VMware LPE Bug Allows Cyberattackers to Feast on Virtual Machine DataVMware LPE Bug Allows Cyberattackers to Feast on Virtual Machine Data
An insider threat or remote attacker with initial access could exploit CVE-2022-31676 to steal sensitive data and scoop up user credentials for follow-on attacks.
August 24, 2022
An important-rated security vulnerability in VMware Tools could pave the way for local privilege escalation (LPE) and complete takeover of virtual machines that house important corporate data, user info and credentials, and applications.
VMware Tools is a set of services and modules that enable several features in VMware products used to manage user interactions with guest operating systems (Guest OS). Guest OS is the engine that powers a virtual machine.
"A malicious actor with local non-administrative access to the Guest OS can escalate privileges as a root user in the virtual machine," according to VMware's security advisory, issued this week, which noted that the bug, tracked as CVE-2022-31676, carries a rating of 7.0 out of 10 on the CVSS vulnerability-severity scale.
Exploitation paths could take many forms, according to Mike Parkin, senior technical engineer at Vulcan Cyber.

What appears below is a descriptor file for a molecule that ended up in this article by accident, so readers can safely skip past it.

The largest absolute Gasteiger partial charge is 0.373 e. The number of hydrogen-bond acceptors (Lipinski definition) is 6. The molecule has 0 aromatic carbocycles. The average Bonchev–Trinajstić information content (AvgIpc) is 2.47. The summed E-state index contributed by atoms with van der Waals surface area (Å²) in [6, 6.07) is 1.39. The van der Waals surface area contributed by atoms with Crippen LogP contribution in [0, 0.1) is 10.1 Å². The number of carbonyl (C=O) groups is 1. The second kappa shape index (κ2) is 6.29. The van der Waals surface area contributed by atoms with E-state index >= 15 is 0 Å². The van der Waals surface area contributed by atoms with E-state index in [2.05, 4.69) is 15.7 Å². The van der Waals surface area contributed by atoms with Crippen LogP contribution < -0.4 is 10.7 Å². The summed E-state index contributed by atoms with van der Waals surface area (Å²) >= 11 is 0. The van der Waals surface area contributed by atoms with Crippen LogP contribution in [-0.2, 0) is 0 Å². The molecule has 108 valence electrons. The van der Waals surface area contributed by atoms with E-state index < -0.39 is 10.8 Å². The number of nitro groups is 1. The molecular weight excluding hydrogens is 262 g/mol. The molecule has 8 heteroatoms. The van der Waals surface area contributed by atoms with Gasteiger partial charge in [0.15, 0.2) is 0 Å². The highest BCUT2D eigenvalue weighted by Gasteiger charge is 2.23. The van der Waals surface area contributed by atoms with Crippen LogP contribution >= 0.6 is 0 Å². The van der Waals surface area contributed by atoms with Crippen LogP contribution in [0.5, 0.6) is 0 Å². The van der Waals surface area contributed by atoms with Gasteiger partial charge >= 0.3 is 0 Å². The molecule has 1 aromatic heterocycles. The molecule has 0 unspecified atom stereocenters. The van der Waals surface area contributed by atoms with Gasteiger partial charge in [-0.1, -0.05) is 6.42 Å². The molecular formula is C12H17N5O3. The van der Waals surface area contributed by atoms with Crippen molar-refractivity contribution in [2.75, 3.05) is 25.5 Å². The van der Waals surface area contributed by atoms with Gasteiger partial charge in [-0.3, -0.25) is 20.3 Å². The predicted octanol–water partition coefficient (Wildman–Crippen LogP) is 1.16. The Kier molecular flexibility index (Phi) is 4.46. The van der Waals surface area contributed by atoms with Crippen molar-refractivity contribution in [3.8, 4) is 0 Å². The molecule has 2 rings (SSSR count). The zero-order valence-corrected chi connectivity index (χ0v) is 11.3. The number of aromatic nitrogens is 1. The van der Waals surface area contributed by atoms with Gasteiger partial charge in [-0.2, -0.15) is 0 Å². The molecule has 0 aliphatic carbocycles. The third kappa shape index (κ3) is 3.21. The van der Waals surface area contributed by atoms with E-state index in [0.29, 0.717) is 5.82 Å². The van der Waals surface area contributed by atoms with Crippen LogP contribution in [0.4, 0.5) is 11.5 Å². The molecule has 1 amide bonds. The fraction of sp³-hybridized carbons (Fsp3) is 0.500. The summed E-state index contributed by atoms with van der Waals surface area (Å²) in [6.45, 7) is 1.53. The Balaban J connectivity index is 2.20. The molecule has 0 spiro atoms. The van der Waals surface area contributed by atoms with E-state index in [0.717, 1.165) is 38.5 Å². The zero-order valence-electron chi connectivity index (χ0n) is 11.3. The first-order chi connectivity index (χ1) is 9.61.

"It is unclear from the release whether it requires access through the VMware virtual console interface or whether a user with some form of remote access to the Guest OS, such as RDP on Windows or shell access for Linux, could exploit the vulnerability," he tells Dark Reading. "Access to Guest OS should be limited, but there are many use cases that require logging into a virtual machine as a local user."
The virtualization virtuoso has patched the issue, with patched-version details available in the security alert. There are no workarounds for the flaw, so admins should apply the update to avoid compromise.
The issue, while not critical, should still be patched as soon as practicable, Parkin warns: "Even with cloud migration, VMware remains a staple of virtualization in many enterprise environments, which makes any privilege escalation vulnerability problematic."
To monitor for compromise, John Bambenek, principal threat hunter at Netenrich, recommends deploying behavioral analytics to detect credential abuse, as well as an insider threat program to detect problem employees who may abuse their already legitimate access.
"VMWare (and related) systems manage the most privileged systems, and compromising them is a force multiplier for threat actors," he says.
The patch comes on the heels of the disclosure of a critical bug earlier this month that would allow authentication bypass for on-premises VMware implementations, to give attackers initial local access and the ability to exploit LPE vulnerabilities such as this one.
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